40. 5 lb Lump Hammer
41. Dremel
42. Extension Cords
43. Channel Locks
44. Broom and Debris pan
45. Rags
46. Battery Tender
47. Buckets
48. Duct Tape
49. Electrical Tape
50. JB Weld
51. Dry Sweep
52. Possible work bench redesign
53. Air hose reel
54. Trim tool kit
55.
56.
57.
58.
59.
60.



What else do I need that I forgot off the top of my head?

Toolkit I'm shooting for: http://tinyurl.com/mm8s6l5
3/8" Torque Wrench driver: http://tinyurl.com/m5kws23
Tailbone Brake Stool: http://bonecreeper.com/tailbone.html
Flexible extension: http://tinyurl.com/m8nvf49
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Old 06-21-2013, 01:31 PM   #2
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Better hurry up and get that Porter Cable. They are going away and a more expensive one is replacing it.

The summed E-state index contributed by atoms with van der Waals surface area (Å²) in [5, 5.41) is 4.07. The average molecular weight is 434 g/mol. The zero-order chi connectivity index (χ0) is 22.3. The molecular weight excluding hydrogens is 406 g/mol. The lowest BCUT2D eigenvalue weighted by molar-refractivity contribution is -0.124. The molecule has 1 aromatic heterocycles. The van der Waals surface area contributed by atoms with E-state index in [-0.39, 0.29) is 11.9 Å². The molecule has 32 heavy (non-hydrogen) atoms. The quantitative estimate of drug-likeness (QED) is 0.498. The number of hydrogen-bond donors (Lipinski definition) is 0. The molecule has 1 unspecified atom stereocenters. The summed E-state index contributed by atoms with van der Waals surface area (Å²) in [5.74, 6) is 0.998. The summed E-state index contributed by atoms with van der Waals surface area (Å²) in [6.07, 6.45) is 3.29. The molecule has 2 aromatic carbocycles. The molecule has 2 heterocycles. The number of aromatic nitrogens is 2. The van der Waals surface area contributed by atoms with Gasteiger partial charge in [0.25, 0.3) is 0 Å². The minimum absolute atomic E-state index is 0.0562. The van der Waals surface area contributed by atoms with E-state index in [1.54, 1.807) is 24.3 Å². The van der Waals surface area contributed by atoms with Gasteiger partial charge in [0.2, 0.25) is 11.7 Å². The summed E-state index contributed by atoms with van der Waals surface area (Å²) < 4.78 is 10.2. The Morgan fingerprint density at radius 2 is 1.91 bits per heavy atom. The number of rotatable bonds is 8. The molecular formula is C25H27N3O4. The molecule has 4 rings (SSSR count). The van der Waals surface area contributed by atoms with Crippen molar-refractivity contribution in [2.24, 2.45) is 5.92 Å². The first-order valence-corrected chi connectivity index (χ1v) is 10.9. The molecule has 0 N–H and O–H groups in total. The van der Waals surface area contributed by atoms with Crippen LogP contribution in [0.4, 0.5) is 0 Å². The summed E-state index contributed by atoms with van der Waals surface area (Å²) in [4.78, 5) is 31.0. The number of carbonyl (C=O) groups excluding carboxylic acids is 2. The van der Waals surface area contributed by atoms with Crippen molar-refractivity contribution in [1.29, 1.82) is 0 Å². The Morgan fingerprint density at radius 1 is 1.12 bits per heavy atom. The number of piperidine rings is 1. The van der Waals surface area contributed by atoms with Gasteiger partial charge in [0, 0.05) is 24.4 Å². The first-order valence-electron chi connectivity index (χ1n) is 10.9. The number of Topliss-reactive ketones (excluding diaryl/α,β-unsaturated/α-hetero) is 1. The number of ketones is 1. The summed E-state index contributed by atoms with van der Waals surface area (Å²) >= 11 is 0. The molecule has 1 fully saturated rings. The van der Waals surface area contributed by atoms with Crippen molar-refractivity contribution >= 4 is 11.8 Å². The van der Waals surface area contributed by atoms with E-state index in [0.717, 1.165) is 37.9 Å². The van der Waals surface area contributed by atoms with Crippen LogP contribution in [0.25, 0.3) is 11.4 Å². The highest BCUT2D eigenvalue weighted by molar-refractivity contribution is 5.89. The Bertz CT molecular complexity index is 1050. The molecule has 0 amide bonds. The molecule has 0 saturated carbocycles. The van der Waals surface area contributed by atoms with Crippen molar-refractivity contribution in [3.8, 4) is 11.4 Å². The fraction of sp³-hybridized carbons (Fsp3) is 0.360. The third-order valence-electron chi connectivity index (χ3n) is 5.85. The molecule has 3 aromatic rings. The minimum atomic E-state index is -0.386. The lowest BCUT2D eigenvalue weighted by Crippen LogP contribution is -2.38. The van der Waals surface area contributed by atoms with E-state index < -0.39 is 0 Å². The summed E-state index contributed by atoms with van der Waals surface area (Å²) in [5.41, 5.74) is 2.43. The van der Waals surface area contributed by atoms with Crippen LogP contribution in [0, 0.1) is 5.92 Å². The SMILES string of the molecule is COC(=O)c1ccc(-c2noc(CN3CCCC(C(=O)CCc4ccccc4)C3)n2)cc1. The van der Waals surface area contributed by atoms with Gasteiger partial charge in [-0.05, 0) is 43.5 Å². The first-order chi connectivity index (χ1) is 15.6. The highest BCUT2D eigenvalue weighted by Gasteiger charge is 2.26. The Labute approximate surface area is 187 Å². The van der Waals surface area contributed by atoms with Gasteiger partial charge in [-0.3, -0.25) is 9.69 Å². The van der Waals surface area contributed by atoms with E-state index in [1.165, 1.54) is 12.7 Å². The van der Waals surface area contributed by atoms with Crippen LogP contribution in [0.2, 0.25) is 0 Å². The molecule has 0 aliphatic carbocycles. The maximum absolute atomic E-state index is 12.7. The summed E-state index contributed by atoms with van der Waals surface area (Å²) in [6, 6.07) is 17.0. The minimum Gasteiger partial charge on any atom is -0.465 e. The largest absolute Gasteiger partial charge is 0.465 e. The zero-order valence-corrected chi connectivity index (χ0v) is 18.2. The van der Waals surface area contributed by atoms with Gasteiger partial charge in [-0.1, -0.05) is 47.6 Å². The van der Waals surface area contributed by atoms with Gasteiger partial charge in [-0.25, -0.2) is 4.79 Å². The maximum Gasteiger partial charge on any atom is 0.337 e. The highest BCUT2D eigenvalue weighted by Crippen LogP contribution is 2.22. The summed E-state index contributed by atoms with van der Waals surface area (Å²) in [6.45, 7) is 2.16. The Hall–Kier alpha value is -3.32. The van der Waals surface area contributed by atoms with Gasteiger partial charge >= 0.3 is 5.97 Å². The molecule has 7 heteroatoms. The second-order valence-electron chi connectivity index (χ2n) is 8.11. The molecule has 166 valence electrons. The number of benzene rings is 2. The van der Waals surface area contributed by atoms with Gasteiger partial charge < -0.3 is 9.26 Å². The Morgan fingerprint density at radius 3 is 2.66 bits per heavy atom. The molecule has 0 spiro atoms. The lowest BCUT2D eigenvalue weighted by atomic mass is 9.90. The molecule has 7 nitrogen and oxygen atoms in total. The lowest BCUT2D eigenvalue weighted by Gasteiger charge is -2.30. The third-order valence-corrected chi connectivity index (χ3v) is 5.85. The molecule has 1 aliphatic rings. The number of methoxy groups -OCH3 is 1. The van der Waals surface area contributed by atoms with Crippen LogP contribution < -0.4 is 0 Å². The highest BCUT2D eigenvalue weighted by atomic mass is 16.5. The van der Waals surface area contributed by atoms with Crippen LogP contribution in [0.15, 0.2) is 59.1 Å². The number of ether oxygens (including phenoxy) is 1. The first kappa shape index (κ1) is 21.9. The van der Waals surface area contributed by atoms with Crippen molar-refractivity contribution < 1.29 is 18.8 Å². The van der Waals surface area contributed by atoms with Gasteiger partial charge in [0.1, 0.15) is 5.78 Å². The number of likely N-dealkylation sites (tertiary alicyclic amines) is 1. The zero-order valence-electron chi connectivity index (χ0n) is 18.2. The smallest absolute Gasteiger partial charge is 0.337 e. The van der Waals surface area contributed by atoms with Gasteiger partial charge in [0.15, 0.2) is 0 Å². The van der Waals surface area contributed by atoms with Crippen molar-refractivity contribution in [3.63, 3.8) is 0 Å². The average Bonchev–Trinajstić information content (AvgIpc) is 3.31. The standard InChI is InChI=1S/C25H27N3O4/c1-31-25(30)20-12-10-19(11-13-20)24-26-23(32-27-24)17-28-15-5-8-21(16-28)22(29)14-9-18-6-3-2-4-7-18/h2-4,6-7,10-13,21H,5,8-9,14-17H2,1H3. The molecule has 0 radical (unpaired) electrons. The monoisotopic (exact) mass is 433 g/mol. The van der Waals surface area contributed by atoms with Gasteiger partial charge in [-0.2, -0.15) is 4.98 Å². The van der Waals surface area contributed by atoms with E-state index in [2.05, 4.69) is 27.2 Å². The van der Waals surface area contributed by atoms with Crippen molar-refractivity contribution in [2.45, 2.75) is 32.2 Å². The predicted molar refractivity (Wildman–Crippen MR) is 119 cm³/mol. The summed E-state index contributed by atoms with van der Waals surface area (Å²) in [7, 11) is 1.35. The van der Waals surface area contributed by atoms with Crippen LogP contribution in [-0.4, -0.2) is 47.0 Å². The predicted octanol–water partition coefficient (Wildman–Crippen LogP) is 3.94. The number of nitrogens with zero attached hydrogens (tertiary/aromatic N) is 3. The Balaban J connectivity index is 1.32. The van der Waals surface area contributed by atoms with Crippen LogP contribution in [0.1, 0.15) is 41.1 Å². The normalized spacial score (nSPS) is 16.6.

- cordless drill w/ bits (a must)
- drop light
- brake stool
- jack stands
- torx set
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Old 06-21-2013, 01:40 PM   #3
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Quote:
Originally Posted by mlee View Post
Better hurry up and get that Porter Cable. They are going away and a more expensive one is replacing it.

- cordless drill w/ bits (a must)
- drop light
- brake stool
- jack stands
- torx set
+1

- mini fridge
- surge protector with multiple plug-ins (don't know about you but my garage doesn't have near enough outlets)
- spare batteries / battery charging stations for the cordless drill
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Old 06-21-2013, 01:50 PM   #4
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Air tools and sockets
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Old 06-21-2013, 01:52 PM   #5
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Quote:
Originally Posted by mlee View Post
Better hurry up and get that Porter Cable. They are going away and a more expensive one is replacing it.

- cordless drill w/ bits (a must)